Why it matters
In a new report, the New York Attorney General's Office revealed that it received 459 data breach notices between January 1, 2016, and May 2, 2016, an increase of 40 percent over the same time period in the prior year, when the office received a total of 327 notices.
"Data breaches are an escalating threat to our personal and national security, and companies need to do more to ensure reasonable security practices and best standards are in place to protect our most sensitive information," Attorney General Eric T. Schneiderman said in a press release. "I am committed to stemming the data breach tide. Making notification to my office easier for companies who have experienced a data breach means quicker notification and quicker resolution for New York's consumers."
New York's Information Security Breach and Notification Act requires companies to provide notice to the AG's Office and consumers in the event of a data breach. Last year, the Office received 809 data breach notices. Given the upward trend already visible in the first half of 2016, the Office expects to receive "well over 1,000 notices" this year, Attorney General Schneiderman said—a new record high.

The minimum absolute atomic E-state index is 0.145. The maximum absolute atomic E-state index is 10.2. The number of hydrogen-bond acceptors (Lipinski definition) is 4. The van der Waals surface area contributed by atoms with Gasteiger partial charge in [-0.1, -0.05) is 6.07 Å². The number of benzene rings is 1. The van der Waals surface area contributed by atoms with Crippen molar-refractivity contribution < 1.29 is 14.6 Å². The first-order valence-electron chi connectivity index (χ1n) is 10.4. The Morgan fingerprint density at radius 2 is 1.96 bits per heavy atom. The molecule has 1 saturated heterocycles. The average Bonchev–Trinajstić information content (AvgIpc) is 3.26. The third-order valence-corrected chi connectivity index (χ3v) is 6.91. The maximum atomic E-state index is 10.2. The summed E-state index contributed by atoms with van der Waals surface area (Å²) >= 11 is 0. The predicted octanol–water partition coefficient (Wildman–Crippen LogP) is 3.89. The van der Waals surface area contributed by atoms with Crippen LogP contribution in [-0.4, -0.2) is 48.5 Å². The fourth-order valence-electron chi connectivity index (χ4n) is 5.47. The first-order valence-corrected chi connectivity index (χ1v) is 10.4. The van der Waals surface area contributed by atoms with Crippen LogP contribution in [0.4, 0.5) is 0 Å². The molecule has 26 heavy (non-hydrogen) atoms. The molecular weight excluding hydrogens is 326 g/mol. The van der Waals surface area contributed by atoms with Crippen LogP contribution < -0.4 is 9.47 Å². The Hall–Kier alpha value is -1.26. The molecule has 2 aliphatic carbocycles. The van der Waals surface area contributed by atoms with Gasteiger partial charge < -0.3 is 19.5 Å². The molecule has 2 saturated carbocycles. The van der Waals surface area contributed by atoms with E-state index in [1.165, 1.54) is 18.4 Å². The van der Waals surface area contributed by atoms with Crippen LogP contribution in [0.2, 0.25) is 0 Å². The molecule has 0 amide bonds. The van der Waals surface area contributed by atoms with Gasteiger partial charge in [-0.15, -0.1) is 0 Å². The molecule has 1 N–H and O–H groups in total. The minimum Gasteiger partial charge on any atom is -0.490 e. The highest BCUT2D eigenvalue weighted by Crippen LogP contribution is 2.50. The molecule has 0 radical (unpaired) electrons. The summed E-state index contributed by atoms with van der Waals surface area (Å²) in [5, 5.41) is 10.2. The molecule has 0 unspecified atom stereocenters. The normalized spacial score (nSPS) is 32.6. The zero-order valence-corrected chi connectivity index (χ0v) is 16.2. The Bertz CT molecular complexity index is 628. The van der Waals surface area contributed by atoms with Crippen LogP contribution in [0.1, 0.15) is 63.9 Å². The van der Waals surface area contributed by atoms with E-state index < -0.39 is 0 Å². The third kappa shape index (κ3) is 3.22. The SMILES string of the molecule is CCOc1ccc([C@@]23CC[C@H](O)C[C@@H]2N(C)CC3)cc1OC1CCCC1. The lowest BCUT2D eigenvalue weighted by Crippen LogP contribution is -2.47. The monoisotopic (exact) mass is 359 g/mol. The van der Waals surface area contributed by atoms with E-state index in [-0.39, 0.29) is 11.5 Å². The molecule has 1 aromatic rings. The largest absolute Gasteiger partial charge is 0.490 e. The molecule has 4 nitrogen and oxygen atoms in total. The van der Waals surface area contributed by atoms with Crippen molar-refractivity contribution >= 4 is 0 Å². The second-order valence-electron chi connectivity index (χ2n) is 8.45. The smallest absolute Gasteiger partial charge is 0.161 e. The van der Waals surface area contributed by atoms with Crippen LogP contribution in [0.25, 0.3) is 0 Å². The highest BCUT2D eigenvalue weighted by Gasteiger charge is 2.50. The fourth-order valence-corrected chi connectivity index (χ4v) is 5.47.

To improve efficiency with the increased volume, the AG's Office provided companies with the ability to file notice electronically via a submission form on the Office's website. Previously, companies were required to mail, fax, or e-mail their notices.
In addition to details about the entity breached, the form requires companies to select a description of the breach (an external systems breach, for example, or insider wrongdoing), as well as the information acquired in combination with a name or other personal identifier (such as a Social Security number or financial information). Entities must report the total number of consumers affected, and how many New Yorkers were impacted, along with the dates of the breach and when it was discovered. A copy of the notice to affected consumers must be provided to the AG's Office, along with information about whether the company has suffered any other breach notifications within the prior 12 months.
Attorney General Schneiderman has kept a close eye on data breaches in the state during his tenure, releasing a report in 2014 titled "Information Exposed: Historical Examination of Data Security in New York State." Analyzing eight years of security breach data for the state, the report found that the number of reported data security breaches in New York more than tripled between 2006 and 2014. The roughly 5,000 data breaches impacted 22.8 million personal records of New Yorkers, according to the report, with hacking intrusions by third parties the number-one cause of breaches.
To read the AG's press release, click here.
To view the New York State security breach reporting web submission form, click here.